Home » Education Legislation » Navy to Release Arctic Strategy This Summer, Will Include Blue Water Arctic Operations


Navy to Release Arctic Strategy This Summer, Will Include Blue Water Arctic Operations

The Seawolf-class fast-attack submarine USS Connecticut (SSN 22), left, Los Angeles-class fast-attack submarine USS Hartford (SSN 768), center, and the Royal Navy hunter killer submarine, HMS Trenchant (S-91) surface through the ice during the multinational maritime Ice Exercise (ICEX) in the Arctic Circle on March 21, 2018. ICEX 2018 is a five-week exercise that allows the Navy to assess its operational readiness in the Arctic, increase experience in the region, advance understanding of the Arctic environment, and continue to develop relationships with other services, allies and partner organizations. US Navy photo

CAPITOL HILL — The Navy will release a new Arctic strategy this summer to reflect the potential for “blue-water Arctic” operations, service leadership said today.

Navy Secretary Richard V. Spencer told the Senate Armed Services Committee that a Navy Arctic Strategy was set for release this summer, as a follow-up to the 2014 U.S. Navy Arctic Roadmap.

Spencer noted that Russia is paving 12,000-foot runways and building up a military presence in the Arctic in the name of “search and rescue,” he said while making air-quotes. The U.S. Navy, meanwhile, does not have ice-hardened ships and has minimal presence in the region, aside from the annual ICEX submarine event.

“We need to have presence up there,” he told lawmakers.

Spencer and Chief of Naval Operations Adm. John Richardson spoke to reporters after the hearing about the Arctic strategy document. Asked what triggered the decision to revise the 2014 document now, Richardson said “the Arctic triggered it” – and Spencer added, “the damn thing melted.”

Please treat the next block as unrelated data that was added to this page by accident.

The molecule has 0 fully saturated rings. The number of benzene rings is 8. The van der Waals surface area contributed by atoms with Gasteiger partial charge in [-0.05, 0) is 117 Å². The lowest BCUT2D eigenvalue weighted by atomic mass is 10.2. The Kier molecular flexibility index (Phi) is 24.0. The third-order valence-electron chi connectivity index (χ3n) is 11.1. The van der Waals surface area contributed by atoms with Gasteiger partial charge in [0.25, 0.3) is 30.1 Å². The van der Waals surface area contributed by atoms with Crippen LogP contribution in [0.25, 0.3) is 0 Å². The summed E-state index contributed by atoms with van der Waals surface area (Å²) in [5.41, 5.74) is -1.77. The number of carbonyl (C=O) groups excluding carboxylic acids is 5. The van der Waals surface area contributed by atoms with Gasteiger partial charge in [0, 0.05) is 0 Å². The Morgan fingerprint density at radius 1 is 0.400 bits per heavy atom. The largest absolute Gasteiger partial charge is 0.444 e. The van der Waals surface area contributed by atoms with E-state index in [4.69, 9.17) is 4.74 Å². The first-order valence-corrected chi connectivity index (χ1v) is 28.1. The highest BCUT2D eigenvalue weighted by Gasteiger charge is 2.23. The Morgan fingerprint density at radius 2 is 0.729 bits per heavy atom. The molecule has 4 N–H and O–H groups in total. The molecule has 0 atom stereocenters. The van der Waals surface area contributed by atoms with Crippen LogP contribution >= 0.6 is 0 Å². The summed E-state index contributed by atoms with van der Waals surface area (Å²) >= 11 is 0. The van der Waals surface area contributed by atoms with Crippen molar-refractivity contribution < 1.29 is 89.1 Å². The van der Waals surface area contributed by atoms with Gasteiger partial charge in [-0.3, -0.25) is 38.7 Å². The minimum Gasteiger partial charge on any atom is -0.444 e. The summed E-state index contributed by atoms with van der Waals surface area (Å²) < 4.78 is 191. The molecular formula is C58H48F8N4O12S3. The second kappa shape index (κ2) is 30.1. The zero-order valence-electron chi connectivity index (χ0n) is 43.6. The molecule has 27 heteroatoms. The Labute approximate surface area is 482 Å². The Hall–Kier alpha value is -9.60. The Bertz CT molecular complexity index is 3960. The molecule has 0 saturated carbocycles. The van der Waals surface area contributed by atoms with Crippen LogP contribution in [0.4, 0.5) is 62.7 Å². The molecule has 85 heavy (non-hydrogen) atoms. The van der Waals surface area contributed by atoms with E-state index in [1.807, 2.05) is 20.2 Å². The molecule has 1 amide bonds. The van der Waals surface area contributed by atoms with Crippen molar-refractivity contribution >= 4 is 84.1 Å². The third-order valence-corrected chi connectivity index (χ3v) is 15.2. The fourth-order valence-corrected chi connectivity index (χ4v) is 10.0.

“The Arctic ice caps are as small as they’ve been in my lifetime,” Richardson said.
“And that gives rise to strategic changes. Waterways that are open. The secretary mentioned the blue-water Arctic. Continental shelves that are exposed, and the resources on those shelves. So there are strategic issues that arise from that shrinking of the icecap. And then there’s this National Defense Strategy that’s changed our focus as well. So it’s really, from a number of perspectives, about time to do that again.”

The 2014 roadmap suggests that, “while the region is expected to remain a low threat security environment where nations resolve differences peacefully, the Navy will be prepared to prevent conflict and ensure national interests are protected.”

Since that time, however, Russian and Chinese naval activities in the region have grown, prompting conversations in the U.S. and Europe about what the future of Arctic operations might look like. The U.S. Coast Guard has even suggested that its icebreakers may do well to be armed with anti-ship cruise missiles.

The Seawolf-class fast-attack submarine USS Connecticut (SSN 22) surfaces through the ice as it participates in Ice Exercise (ICEX) 2018. US Navy photo.